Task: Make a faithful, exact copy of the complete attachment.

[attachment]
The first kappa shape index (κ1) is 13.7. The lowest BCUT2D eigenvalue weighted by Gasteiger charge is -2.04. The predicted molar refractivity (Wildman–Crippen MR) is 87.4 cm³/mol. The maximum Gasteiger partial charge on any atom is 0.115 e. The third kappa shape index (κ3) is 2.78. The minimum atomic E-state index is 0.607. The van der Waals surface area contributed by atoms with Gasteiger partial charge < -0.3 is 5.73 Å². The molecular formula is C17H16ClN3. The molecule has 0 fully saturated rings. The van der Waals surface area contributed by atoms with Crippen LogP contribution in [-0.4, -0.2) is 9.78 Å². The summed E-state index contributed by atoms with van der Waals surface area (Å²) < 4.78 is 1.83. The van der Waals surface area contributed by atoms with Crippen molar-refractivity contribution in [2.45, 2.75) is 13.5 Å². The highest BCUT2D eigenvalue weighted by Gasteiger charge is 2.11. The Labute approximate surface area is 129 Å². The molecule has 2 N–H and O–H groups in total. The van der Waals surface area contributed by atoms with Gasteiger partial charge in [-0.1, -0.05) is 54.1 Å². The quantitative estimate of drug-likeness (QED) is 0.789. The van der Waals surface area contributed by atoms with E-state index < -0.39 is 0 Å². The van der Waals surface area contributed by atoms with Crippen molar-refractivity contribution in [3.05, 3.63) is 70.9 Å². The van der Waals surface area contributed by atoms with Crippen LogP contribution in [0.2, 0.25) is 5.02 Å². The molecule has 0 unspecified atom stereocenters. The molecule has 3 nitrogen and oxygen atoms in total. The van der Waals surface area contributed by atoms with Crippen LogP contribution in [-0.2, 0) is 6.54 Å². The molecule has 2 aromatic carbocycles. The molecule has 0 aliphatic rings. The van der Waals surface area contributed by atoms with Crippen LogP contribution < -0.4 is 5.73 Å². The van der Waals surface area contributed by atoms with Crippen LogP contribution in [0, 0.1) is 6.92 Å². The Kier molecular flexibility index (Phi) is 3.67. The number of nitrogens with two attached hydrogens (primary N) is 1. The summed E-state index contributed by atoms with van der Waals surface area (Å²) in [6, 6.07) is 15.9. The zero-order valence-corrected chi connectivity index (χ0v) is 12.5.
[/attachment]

The first kappa shape index (κ1) is 13.7. The lowest BCUT2D eigenvalue weighted by Gasteiger charge is -2.04. The predicted molar refractivity (Wildman–Crippen MR) is 87.4 cm³/mol. The maximum Gasteiger partial charge on any atom is 0.115 e. The third kappa shape index (κ3) is 2.78. The minimum atomic E-state index is 0.607. The van der Waals surface area contributed by atoms with Gasteiger partial charge < -0.3 is 5.73 Å². The molecular formula is C17H16ClN3. The molecule has 0 fully saturated rings. The van der Waals surface area contributed by atoms with Crippen LogP contribution in [-0.4, -0.2) is 9.78 Å². The summed E-state index contributed by atoms with van der Waals surface area (Å²) < 4.78 is 1.83. The van der Waals surface area contributed by atoms with Crippen molar-refractivity contribution in [2.45, 2.75) is 13.5 Å². The highest BCUT2D eigenvalue weighted by Gasteiger charge is 2.11. The Labute approximate surface area is 129 Å². The molecule has 2 N–H and O–H groups in total. The van der Waals surface area contributed by atoms with Gasteiger partial charge in [-0.1, -0.05) is 54.1 Å². The quantitative estimate of drug-likeness (QED) is 0.789. The van der Waals surface area contributed by atoms with E-state index < -0.39 is 0 Å². The van der Waals surface area contributed by atoms with Crippen molar-refractivity contribution in [3.05, 3.63) is 70.9 Å². The van der Waals surface area contributed by atoms with Crippen LogP contribution in [0.2, 0.25) is 5.02 Å². The molecule has 0 unspecified atom stereocenters. The molecule has 3 nitrogen and oxygen atoms in total. The van der Waals surface area contributed by atoms with Crippen LogP contribution in [-0.2, 0) is 6.54 Å². The molecule has 2 aromatic carbocycles. The molecule has 0 aliphatic rings. The van der Waals surface area contributed by atoms with Crippen LogP contribution < -0.4 is 5.73 Å². The van der Waals surface area contributed by atoms with Crippen LogP contribution in [0, 0.1) is 6.92 Å². The Kier molecular flexibility index (Phi) is 3.67. The number of nitrogens with two attached hydrogens (primary N) is 1. The summed E-state index contributed by atoms with van der Waals surface area (Å²) in [6, 6.07) is 15.9. The zero-order valence-corrected chi connectivity index (χ0v) is 12.5.